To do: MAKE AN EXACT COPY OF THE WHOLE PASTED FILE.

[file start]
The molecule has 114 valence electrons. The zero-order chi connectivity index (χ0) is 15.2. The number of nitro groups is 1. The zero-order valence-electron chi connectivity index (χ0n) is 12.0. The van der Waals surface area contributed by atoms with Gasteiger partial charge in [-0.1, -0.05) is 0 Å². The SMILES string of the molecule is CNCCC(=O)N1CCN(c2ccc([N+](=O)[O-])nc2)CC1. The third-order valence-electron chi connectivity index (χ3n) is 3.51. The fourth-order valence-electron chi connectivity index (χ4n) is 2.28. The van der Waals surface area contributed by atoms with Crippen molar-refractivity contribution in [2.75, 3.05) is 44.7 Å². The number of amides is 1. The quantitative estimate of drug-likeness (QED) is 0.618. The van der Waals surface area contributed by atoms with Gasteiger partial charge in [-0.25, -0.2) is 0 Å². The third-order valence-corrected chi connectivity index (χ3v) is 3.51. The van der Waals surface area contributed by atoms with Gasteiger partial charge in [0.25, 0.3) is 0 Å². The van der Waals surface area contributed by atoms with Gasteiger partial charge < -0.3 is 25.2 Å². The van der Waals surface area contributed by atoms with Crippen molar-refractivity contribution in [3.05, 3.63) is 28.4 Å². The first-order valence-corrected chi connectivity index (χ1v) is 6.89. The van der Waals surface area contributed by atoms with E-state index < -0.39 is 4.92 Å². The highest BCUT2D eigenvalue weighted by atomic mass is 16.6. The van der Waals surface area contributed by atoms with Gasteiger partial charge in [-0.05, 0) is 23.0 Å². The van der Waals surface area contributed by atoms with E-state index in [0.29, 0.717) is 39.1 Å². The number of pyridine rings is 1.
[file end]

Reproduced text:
The molecule has 114 valence electrons. The zero-order chi connectivity index (χ0) is 15.2. The number of nitro groups is 1. The zero-order valence-electron chi connectivity index (χ0n) is 12.0. The van der Waals surface area contributed by atoms with Gasteiger partial charge in [-0.1, -0.05) is 0 Å². The SMILES string of the molecule is CNCCC(=O)N1CCN(c2ccc([N+](=O)[O-])nc2)CC1. The third-order valence-electron chi connectivity index (χ3n) is 3.51. The fourth-order valence-electron chi connectivity index (χ4n) is 2.28. The van der Waals surface area contributed by atoms with Crippen molar-refractivity contribution in [2.75, 3.05) is 44.7 Å². The number of amides is 1. The quantitative estimate of drug-likeness (QED) is 0.618. The van der Waals surface area contributed by atoms with Gasteiger partial charge in [-0.25, -0.2) is 0 Å². The third-order valence-corrected chi connectivity index (χ3v) is 3.51. The van der Waals surface area contributed by atoms with Gasteiger partial charge in [0.25, 0.3) is 0 Å². The van der Waals surface area contributed by atoms with Gasteiger partial charge < -0.3 is 25.2 Å². The van der Waals surface area contributed by atoms with Crippen molar-refractivity contribution in [3.05, 3.63) is 28.4 Å². The first-order valence-corrected chi connectivity index (χ1v) is 6.89. The van der Waals surface area contributed by atoms with E-state index < -0.39 is 4.92 Å². The highest BCUT2D eigenvalue weighted by atomic mass is 16.6. The van der Waals surface area contributed by atoms with Gasteiger partial charge in [-0.05, 0) is 23.0 Å². The van der Waals surface area contributed by atoms with E-state index in [0.29, 0.717) is 39.1 Å². The number of pyridine rings is 1.